The concern of Pope Francis and the Latin American Church for the indigenous people of the Amazonia led to the founding in 2014 of the Pan Amazonian Ecclesial Network (REPAM) for the promotion of the rights and dignity of these people. The project, involving nine local Churches of the Amazon region, has the backing of the Latin American Bishops’ Conference, CELAM.
“The Amazon is very important for humanity, for life … it helps stabilize the climate, it is a source of life,” said REPAM president, Peruvian Cardinal Pedro Barreto Jimeno of Huancayo. “Mistreating the Amazon forest is not only mistreating the Indigenous people who live inside it, but it is destroying their culture and their place. These peoples are the guardians of the Amazon forest. They have great wealth when it comes to spirituality, something that has been nurtured by their cultures,” the cardinal said. He spoke at a virtual international Amazon Climate Forum on April 15, ahead of the April 22 and 23 Leaders Summit on Climate called by United States president Joe Biden, to which he has invited some 40 leaders.
On April 13, the Brazilian bishops’ conference and REPAM-Brazil released a letter that expressed their concern about a possible agreement between Brazil and the United States for the protection of the Amazon.
A letter by retired Bishop Erwin Kräutler, president of REPAM-Brazil, and Cardinal Cláudio Hummes, president of the Brazilian bishops’ commission for the Amazon, lamented that the US government was negotiating with the Brazilian government on the protection of the Amazon biome without transparency or the participation of people of the Amazon.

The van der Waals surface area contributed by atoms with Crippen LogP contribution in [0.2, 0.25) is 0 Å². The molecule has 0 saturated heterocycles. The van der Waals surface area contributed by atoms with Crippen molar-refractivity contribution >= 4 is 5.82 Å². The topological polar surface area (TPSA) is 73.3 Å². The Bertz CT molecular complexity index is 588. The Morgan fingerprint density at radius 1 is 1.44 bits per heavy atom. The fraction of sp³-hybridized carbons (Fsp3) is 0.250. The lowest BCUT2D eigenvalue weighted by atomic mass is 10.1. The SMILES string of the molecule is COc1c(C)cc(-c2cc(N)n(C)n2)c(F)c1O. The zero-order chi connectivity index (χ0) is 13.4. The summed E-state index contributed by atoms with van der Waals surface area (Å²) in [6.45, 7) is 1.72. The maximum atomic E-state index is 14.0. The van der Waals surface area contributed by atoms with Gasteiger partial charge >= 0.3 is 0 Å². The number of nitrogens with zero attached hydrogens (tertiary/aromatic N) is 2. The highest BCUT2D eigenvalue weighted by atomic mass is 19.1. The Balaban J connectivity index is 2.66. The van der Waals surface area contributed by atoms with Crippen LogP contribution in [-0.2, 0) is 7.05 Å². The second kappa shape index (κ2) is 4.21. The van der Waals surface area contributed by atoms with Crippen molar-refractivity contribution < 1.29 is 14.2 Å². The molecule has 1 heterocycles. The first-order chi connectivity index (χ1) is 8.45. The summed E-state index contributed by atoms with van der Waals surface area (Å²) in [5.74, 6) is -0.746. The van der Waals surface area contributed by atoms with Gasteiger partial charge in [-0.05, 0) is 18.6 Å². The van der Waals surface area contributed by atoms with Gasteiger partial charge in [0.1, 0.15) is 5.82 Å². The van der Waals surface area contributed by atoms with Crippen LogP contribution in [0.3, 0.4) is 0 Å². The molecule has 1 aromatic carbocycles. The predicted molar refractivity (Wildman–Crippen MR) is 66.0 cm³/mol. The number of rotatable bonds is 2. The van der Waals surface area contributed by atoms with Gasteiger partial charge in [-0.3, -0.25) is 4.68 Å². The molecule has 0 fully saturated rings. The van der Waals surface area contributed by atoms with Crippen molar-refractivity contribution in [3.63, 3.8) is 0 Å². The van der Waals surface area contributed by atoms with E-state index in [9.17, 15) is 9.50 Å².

“Any agreement that has the Amazon as its core requires a debate with Amazonian populations, which are not being consulted,” they wrote.
Reuters has reported that negotiations between Brazil and the US for an agreement to reduce deforestation in the Amazon have come to a halt. The Brazilian government has asked for the release of financial resources in advance to be able to improve the protection of the forest and develop sustainable projects in the region, while the U.S. insists on seeing a decline in deforestation numbers before handing over any funds. According to local news reports, the Brazilian government has asked the U.S. government for $1 billion in aid to reduce deforestation.